Painting of a live quagga, by Jacques-Laurent Agasse, under commission from George Douglas, early 1800s (Wikimedia commons)

Painting of a live quagga, by Jacques-Laurent Agasse, under commission from George Douglas, early 1800s (Wikimedia commons)

George Douglas

APRIL 3, 2020

Scientist of the Day - George Douglas

George Douglas, the 16th Earl of Morton and a Scottish gentleman scientist, was born Apr. 3, 1761.  No doubt because he was wealthy and upper class, Douglas was elected a Fellow of the Royal Society of London when he was just 24 years old, and he was subsequently admitted to the Royal Society of Edinburgh. He served as occasional vice president of the Royal Society during the presidency of Joseph Banks, which ended in 1820. Douglas made his one contribution to science, for better or worse, with a paper that he read to the Royal Society of London in 1820 and that was published in their Philosophical Transactions in 1821.  It was called: "A communication of a singular Fact in Natural History".  Singular, it certainly was.  In his very brief note, Douglas recounted a horse-breeding experiment that he had performed five years earlier, in which he had attempted to breed a female chestnut horse to a male quagga.  Quaggas were relatives of zebras from southernmost Africa, brown rather than black, with white stripes on their forebodies and few to no stripes on their hindquarters or forelegs. That union had produced a hybrid and sterile offspring, but that wasn’t the “singular fact.”  The Earl had later sold the chestnut mare to a friend, who bred the mare to a black Arabian stallion, and two of the foals from that mating had markings that resembled those of a quagga, with hair on their manes that stood straight up just like the mane of a quagga. This was the singular fact that Douglas had observed just the previous day.  It would seem that the imprint of the quagga had persisted in the mare and produced a ghostly remnant of quagga coloring and traits in a subsequent and unrelated generation.  Or so Douglas claimed. This was one of the biggest monkey-wrenches ever thrown into the chop-shop of 19th-century genetics. The experiment was often cited in subsequent discussions of breeding, and many theories were proposed to explain the reappearance of traits in a later generation from a previous mating.  Even Darwin wondered about the matter, citing the Douglas paper in his Notebooks (1837), his Big Book (the forerunner to the Origin of Species, ca 1856), and his Variation under Domestication (1868), as an example of the many mysteries of genetics remaining to be solved. The solution should have been to throw out the entire tale as unfounded, and eventually it would be. But in the 1850s, who knew? Gregor Mendel lay in the near future and the development of Mendelian genetics in the far future. Jim Enderby began his delightful history of genetics, A Guinea Pig's History of Biology (2007), with the story of the Earl and the quagga, where you can learn more about the Earl and the way his story embodies the problems faced by early investigators into the nature of inheritance.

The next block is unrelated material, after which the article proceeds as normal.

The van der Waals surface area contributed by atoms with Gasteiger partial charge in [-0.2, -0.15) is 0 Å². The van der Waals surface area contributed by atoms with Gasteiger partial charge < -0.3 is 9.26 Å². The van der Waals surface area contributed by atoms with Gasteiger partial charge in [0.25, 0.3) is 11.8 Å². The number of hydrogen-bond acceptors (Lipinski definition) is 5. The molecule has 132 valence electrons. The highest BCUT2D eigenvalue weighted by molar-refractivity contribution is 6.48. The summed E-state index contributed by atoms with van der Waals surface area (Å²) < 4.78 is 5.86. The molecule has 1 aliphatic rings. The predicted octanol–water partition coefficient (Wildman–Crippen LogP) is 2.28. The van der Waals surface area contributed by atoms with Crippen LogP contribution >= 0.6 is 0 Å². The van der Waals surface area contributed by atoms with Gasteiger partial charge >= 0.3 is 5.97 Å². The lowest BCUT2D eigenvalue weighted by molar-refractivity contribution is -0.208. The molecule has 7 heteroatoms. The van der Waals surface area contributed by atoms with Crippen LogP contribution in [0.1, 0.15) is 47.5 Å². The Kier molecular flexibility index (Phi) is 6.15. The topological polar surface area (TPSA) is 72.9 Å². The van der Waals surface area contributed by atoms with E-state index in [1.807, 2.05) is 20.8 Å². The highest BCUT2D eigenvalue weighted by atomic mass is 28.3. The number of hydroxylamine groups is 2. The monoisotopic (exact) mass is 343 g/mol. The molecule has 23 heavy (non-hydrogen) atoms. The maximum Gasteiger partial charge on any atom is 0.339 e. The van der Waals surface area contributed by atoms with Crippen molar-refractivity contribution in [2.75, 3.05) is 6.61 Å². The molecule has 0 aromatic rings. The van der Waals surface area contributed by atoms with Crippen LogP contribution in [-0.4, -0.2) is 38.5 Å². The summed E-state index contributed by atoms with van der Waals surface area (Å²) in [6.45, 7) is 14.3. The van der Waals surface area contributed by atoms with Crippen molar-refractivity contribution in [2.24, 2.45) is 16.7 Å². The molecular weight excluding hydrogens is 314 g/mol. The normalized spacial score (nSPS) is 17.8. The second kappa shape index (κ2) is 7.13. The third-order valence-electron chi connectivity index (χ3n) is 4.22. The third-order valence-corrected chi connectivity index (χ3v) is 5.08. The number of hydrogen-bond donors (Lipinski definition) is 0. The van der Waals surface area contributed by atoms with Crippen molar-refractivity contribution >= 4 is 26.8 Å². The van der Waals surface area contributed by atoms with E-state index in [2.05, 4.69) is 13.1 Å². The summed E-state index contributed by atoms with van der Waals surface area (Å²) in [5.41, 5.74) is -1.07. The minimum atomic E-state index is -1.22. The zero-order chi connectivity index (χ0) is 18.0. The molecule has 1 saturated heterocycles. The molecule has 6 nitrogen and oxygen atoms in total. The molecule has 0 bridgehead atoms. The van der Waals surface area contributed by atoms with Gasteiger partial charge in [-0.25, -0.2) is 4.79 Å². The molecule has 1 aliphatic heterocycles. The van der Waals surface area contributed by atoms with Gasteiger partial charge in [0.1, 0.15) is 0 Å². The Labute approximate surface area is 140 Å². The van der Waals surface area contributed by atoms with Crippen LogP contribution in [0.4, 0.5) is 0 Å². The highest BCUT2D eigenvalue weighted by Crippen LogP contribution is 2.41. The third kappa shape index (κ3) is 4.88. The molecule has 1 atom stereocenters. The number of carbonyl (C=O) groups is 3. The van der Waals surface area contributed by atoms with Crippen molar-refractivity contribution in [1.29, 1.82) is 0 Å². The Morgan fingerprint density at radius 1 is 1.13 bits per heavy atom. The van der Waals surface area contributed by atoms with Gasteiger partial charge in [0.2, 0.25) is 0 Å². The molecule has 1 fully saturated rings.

Quaggas disappeared from the face of the Earth in 1883, on Aug. 12, when the last living specimen died in the Amsterdam zoo, one of the few species, like the passenger pigeon and the Carolina parakeet, whose extinction can be precisely dated. The last quagga was neither photographed nor preserved, but there survives a photo of another, perhaps the penultimate survivor, who lived and died in the Regent’s Park zoo in London in the 1870s (second image). Dr. William B. Ashworth, Jr., Consultant for the History of Science, Linda Hall Library and Associate Professor emeritus, Department of History, University of Missouri-Kansas City. Comments or corrections are welcome; please direct to